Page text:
Earlier this month, the League [of Women Voters] announced its support for wind energy both onshore and offshore after the group conducted a two-year study of the issue.
Cape Wind News
The Cape Codder
By unanimous decision, the [Truro] board of selectmen agreed to endorse the wind farm planned for Nantucket Sound as presented by Alternative Energy Committee Chairman Bill Worthington. Selectman chairman Fred Gaechter suggested that a general endorsement be drafted in two letters, one to the Cape Cod Commission and the other to the U.S. Army Corps of Engineers. Worthington will attend the commission's hearing on Feb. 8.
Read the letter here (pdf).
After four formal hearings, one so packed with passionate speakers that it had to be reconvened for a second time on Tuesday afternoon, the public has just about had its say on a proposal to install a giant wind farm in offshore waters south of Cape Cod.
Environmental groups regard the project as an important step toward creating large-scale commercial power plants independent of foreign fuel; they also deride opponents -- who say they would support wind energy projects elsewhere -- as embracing a Not In My Backyard philosophy.
"You cannot NIMBY anywhere, any time, and expect to have electricity everywhere, all the time," said Norris McDonald, founder and president of the African American Environmentalist Association, asking opponents to accept their "fair share" of the burden of energy projects.
For over thirty years, the Northeast Sustainable Energy Association (NESEA) has been promoting real solutions for a better energy future. This week it endorsed Cape Wind as "the most important and positive energy development ever proposed in the Northeast" and urged the public and elected representitives to support as well.
Executive has both, as he tries to sell wind farm
Gordon, now president of the company that plans the nation's first offshore wind farm, makes his pitches with almost messianic zeal, certain not only of his conviction but of the virtue of the technology he is touting.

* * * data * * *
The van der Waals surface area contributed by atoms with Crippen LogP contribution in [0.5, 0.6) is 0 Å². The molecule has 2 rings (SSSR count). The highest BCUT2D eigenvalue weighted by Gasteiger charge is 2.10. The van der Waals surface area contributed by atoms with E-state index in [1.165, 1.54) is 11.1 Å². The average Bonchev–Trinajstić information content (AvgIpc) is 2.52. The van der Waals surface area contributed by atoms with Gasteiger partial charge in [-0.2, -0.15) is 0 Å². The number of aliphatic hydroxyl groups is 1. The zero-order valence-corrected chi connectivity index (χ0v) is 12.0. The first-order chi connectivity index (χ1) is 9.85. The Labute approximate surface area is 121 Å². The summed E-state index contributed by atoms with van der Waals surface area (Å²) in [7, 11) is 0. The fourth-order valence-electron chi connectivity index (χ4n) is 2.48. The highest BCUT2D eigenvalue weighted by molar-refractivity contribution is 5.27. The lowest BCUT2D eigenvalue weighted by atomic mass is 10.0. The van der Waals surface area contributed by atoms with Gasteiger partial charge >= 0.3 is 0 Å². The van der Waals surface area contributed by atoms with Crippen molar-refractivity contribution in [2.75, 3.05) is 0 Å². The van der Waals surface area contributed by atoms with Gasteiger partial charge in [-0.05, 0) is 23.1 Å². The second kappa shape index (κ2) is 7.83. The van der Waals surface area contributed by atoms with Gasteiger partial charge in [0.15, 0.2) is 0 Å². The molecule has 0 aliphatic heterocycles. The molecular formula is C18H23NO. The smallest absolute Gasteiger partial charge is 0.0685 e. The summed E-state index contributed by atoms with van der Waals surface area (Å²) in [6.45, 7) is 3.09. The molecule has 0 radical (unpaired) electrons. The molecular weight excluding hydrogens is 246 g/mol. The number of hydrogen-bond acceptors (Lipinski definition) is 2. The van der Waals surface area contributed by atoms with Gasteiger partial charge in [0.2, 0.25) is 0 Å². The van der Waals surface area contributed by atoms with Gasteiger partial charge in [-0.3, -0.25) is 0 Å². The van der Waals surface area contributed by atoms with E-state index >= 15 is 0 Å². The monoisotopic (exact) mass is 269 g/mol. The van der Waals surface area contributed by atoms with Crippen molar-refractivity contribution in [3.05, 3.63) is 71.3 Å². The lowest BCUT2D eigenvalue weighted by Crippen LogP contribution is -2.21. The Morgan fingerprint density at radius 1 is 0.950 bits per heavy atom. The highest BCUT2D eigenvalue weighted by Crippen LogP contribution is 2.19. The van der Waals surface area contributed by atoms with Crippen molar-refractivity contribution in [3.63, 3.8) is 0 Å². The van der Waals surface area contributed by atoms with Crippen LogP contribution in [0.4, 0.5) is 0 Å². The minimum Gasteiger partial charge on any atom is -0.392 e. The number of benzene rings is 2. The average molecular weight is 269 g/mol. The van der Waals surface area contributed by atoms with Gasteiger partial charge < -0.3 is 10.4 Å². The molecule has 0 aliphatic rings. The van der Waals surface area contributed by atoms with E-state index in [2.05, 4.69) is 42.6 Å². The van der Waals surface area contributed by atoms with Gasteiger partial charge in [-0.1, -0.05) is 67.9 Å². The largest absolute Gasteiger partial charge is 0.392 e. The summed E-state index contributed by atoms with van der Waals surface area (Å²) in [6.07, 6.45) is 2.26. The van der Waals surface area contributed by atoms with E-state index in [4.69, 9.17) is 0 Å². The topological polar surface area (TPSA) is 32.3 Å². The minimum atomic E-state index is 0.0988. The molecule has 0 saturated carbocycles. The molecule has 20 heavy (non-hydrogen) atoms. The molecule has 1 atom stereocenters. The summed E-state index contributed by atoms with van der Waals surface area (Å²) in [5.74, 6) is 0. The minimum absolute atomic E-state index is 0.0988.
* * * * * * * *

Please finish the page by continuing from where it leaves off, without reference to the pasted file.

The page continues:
"What I was saying was what I believed in," Gordon recalled of his cable days.
Since then, his passion has become wind energy, and he speaks to anyone who will listen.
Advocates of wind power cite Denmark as an example, saying it generates 20 percent or more of its energy from wind, and Mr. Davies of Greenpeace says the record there suggests that offshore wind farms can become tourism destinations. "In Denmark, day sailors take off and sail to these things," he said.
He and others at environmental groups said they hoped the Cape Wind proposal would win final approval and would become the first of many offshore wind projects.
U.S. Sen. John Warner, R-Va., moved Wednesday to add an amendment to the final version of a $447 billion bill that would strip the U.S. Army Corps of Engineers from oversight of offshore projects in federal waters.
His amendment was in neither the House nor Senate's version.
The Cape Wind money is meant to allow the college to develop a renewable energy curriculum, and to help fund related training programs at the Cape's two technical high schools, Upper Cape Cod Regional Technical School in Bourne and Cape Cod Regional Technical High School in Harwich. The Massachusetts Maritime Academy is also involved in the training curriculum.
“It’s all about helping to ensure a sustainable future for the Cape and Islands,” Gordon said. “As troubling as mercury levels in fish or damage to the ozone layer may be, the greatest threat we face is global warming and climate change.”
And to those who question his ability to succeed, he answers, “This is my home, my backyard. We’re going to do it right.”